Someone in the comments of An Unconventional Beer Caddy suggested adding a bottle opener to make it "a complete portable beer station". I thought this was a fantastic idea, so I decided to do something about it. Of course, I could've just bought a bottle opener, but where's the fun in that? I love this bottle opener because it's so low profile, and looks great even when just stuck on the fridge.
Step 1: What You Need:
- 3/4" diameter wooden dowel
- Nail with a large head
- Wood stain
- At least 150 grit sandpaper
- Two 1/4" diameter neodymium magnets
- Drill or drill press
- Bench vise
Step 2: Cutting & Sanding
- Cut a 4.25" long piece off the dowel. This will become the handle.
- Sand the cut edge smooth.
- Use sandpaper to give one end of the dowel a beveled edge. This makes the bottle opener look better and feel better in one's hand.
Step 3: Drilling
- Drill a roughly 1.5" deep hole in the center of the un-beveled end of the dowel using a drill bit the same diameter as your nail. Be sure to take your time! I rushed, and ended up with an off-center hole.
- In the third image, the "face" of the dowel is shown, with the center hole represented by the red dot. The two blue bars on the sides represent the holes for the magnets. The magnet holes should appear to be at a 90 degree angle to each other when viewing the face.
- Drill the holes for the magnets about a 1/2" in from the end of the dowel using a 1/4" drill bit. Since the dowel is round (of course), the holes will have an uneven depth; you want the magnet to be flush with the surface of the dowel at the "deepest" part of the hole.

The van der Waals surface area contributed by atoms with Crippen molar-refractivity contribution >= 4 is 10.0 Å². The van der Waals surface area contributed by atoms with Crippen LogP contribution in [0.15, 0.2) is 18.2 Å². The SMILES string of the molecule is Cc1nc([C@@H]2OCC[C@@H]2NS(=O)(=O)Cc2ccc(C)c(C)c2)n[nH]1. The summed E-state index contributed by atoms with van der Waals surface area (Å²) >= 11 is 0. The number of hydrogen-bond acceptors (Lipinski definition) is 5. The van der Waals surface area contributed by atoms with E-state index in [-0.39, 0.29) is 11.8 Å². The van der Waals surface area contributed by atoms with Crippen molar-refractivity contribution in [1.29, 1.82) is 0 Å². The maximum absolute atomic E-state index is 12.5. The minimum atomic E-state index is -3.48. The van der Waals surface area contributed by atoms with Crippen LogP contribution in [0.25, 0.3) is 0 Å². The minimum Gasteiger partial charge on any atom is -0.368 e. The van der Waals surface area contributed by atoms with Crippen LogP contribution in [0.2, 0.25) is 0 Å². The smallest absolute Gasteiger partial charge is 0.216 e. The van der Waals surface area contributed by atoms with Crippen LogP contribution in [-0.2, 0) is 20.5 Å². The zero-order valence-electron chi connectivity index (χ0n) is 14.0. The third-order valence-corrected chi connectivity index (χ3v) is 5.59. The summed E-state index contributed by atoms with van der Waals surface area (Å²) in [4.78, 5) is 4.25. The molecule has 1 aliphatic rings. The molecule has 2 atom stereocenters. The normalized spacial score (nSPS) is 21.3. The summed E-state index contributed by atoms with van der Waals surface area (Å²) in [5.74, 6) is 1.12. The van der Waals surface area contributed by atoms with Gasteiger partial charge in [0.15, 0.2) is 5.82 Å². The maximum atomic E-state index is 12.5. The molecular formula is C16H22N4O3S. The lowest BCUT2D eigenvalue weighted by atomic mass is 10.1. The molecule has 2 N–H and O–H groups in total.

Step 4: Bending & Cutting
- Grab a bottle. Hold the nail against the dowel, and position it so that the head of the nail is just below the lip of the bottle cap. Mark where the nail meets the drilled hole in the center of the dowel.
- Bend the nail in a 90 degree angle at the mark. I used a bench vise and hammer to do this.
- Insert the nail into the center hole of the dowel. Check how far it sticks out from the end.
- You want the the nail to stick out between about 3/16" to 5/16" from the end of the dowel. If it sticks out any more, remove the nail from the dowel and cut the excess off the end using the hacksaw.
Step 5: Sanding, Staining, & Gluing
- Use progressively finer sandpaper to make the dowel nice and smooth.
- Use stain, paint, or whatever else you want (coffee? tea?) to give the dowel a weathered patina.
- Mix up some epoxy and glue the magnets in place.
- Next, coat the nail in epoxy. Stick the nail into the center hole, and make sure that the head of the nail lines up with one of the magnets.